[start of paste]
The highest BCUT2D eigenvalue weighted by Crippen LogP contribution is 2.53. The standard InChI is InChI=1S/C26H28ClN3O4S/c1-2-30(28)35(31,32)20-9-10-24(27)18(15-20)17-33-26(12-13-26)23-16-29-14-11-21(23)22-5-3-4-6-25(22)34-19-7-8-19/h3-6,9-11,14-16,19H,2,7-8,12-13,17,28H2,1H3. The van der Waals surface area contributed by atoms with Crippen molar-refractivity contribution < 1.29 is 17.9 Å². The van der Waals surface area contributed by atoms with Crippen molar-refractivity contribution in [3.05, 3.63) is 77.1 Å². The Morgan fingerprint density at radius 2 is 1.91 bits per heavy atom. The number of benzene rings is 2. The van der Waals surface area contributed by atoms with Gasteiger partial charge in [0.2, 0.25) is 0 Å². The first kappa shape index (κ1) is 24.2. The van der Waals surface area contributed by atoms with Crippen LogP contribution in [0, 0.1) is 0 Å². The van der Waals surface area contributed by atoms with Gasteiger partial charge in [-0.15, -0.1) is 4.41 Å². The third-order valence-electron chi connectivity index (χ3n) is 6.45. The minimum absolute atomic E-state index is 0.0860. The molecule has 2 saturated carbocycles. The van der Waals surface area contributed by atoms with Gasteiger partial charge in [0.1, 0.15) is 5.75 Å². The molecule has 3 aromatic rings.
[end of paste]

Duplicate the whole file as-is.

The highest BCUT2D eigenvalue weighted by Crippen LogP contribution is 2.53. The standard InChI is InChI=1S/C26H28ClN3O4S/c1-2-30(28)35(31,32)20-9-10-24(27)18(15-20)17-33-26(12-13-26)23-16-29-14-11-21(23)22-5-3-4-6-25(22)34-19-7-8-19/h3-6,9-11,14-16,19H,2,7-8,12-13,17,28H2,1H3. The van der Waals surface area contributed by atoms with Crippen molar-refractivity contribution < 1.29 is 17.9 Å². The van der Waals surface area contributed by atoms with Crippen molar-refractivity contribution in [3.05, 3.63) is 77.1 Å². The Morgan fingerprint density at radius 2 is 1.91 bits per heavy atom. The number of benzene rings is 2. The van der Waals surface area contributed by atoms with Gasteiger partial charge in [0.2, 0.25) is 0 Å². The first kappa shape index (κ1) is 24.2. The van der Waals surface area contributed by atoms with Crippen LogP contribution in [0, 0.1) is 0 Å². The van der Waals surface area contributed by atoms with Gasteiger partial charge in [-0.15, -0.1) is 4.41 Å². The third-order valence-electron chi connectivity index (χ3n) is 6.45. The minimum absolute atomic E-state index is 0.0860. The molecule has 2 saturated carbocycles. The van der Waals surface area contributed by atoms with Gasteiger partial charge in [0.1, 0.15) is 5.75 Å². The molecule has 3 aromatic rings.